American Association for Cancer Research
19406207capr170295-sup-189405_2_supp_4500758_p2ygs0.pdf (179.82 kB)

Manuscript supplement from Genome-Wide Gene Expression Changes in the Normal-Appearing Airway during the Evolution of Smoking-Associated Lung Adenocarcinoma

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journal contribution
posted on 2023-04-03, 22:01 authored by Jacob Kantrowitz, Ansam Sinjab, Li Xu, Tina L. McDowell, Smruthy Sivakumar, Wenhua Lang, Sayuri Nunomura-Nakamura, Junya Fukuoka, Georges Nemer, Nadine Darwiche, Hassan Chami, Arafat Tfayli, Ignacio I. Wistuba, Paul Scheet, Junya Fujimoto, Avrum E. Spira, Humam Kadara

Supplementary Methods and Supplementary Figure Legends


American Lung Association

American University of Beirut Collaborative Research Stimulus award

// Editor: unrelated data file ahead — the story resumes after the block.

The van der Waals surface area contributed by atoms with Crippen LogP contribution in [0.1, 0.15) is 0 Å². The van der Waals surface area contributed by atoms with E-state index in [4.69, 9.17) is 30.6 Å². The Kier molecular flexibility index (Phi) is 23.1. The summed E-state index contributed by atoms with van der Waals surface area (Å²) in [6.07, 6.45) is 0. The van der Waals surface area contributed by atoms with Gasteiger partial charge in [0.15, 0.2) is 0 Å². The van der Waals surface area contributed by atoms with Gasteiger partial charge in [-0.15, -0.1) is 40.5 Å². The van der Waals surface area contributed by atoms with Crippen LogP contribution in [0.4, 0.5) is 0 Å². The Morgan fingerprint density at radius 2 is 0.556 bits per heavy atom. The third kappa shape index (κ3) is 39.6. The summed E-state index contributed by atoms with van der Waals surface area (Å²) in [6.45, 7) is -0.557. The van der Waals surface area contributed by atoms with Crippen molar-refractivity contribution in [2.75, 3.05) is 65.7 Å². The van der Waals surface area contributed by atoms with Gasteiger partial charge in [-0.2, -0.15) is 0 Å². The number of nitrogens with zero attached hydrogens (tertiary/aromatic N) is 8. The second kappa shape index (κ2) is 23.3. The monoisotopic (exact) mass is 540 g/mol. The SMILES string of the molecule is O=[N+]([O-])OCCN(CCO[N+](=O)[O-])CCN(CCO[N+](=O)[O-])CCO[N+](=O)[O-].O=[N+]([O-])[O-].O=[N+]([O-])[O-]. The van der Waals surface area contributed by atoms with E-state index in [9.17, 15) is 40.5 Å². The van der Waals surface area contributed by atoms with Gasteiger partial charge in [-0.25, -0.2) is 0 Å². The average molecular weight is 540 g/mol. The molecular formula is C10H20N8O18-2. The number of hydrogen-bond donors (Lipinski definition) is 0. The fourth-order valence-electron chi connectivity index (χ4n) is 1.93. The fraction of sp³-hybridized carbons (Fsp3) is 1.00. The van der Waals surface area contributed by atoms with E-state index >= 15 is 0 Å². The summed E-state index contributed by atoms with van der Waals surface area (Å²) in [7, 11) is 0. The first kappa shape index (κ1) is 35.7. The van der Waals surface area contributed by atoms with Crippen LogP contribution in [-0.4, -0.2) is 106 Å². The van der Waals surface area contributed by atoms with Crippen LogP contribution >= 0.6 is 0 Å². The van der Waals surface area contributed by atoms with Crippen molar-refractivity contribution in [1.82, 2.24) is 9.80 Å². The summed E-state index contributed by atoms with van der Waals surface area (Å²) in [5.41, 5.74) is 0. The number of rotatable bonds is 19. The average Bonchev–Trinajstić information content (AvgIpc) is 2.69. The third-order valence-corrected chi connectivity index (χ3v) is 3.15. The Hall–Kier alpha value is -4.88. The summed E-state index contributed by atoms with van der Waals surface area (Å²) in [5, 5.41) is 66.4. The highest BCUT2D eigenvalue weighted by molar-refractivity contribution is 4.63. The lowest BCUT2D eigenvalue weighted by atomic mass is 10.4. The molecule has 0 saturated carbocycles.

Smoking perpetuates in cytologically normal airways a molecular “field of injury” that is pertinent to lung cancer and early detection. The evolution of airway field changes prior to lung oncogenesis is poorly understood largely due to the long latency of lung cancer in smokers. Here, we studied airway expression changes prior to lung cancer onset in mice with knockout of the Gprc5a gene (Gprc5a−/−) and tobacco carcinogen (NNK) exposure and that develop the most common type of lung cancer, lung adenocarcinoma, within 6 months following exposure. Airway epithelial brushings were collected from Gprc5a−/− mice before exposure and at multiple times post-NNK until time of lung adenocarcinoma development and then analyzed by RNA sequencing. Temporal airway profiles were identified by linear models and analyzed by comparative genomics in normal airways of human smokers with and without lung cancer. We identified significantly altered profiles (n = 926) in the NNK-exposed mouse normal airways relative to baseline epithelia, a subset of which were concordantly modulated with smoking status in the human airway. Among airway profiles that were significantly modulated following NNK, we found that expression changes (n = 22) occurring as early as 2 months following exposure were significantly associated with lung cancer status when examined in airways of human smokers. Furthermore, a subset of a recently reported human bronchial gene classifier (Percepta; n = 56) was enriched in the temporal mouse airway profiles. We underscore evolutionarily conserved profiles in the normal-appearing airway that develop prior to lung oncogenesis and that comprise viable markers for early lung cancer detection in suspect smokers. Cancer Prev Res; 11(4); 237–48. ©2018 AACR.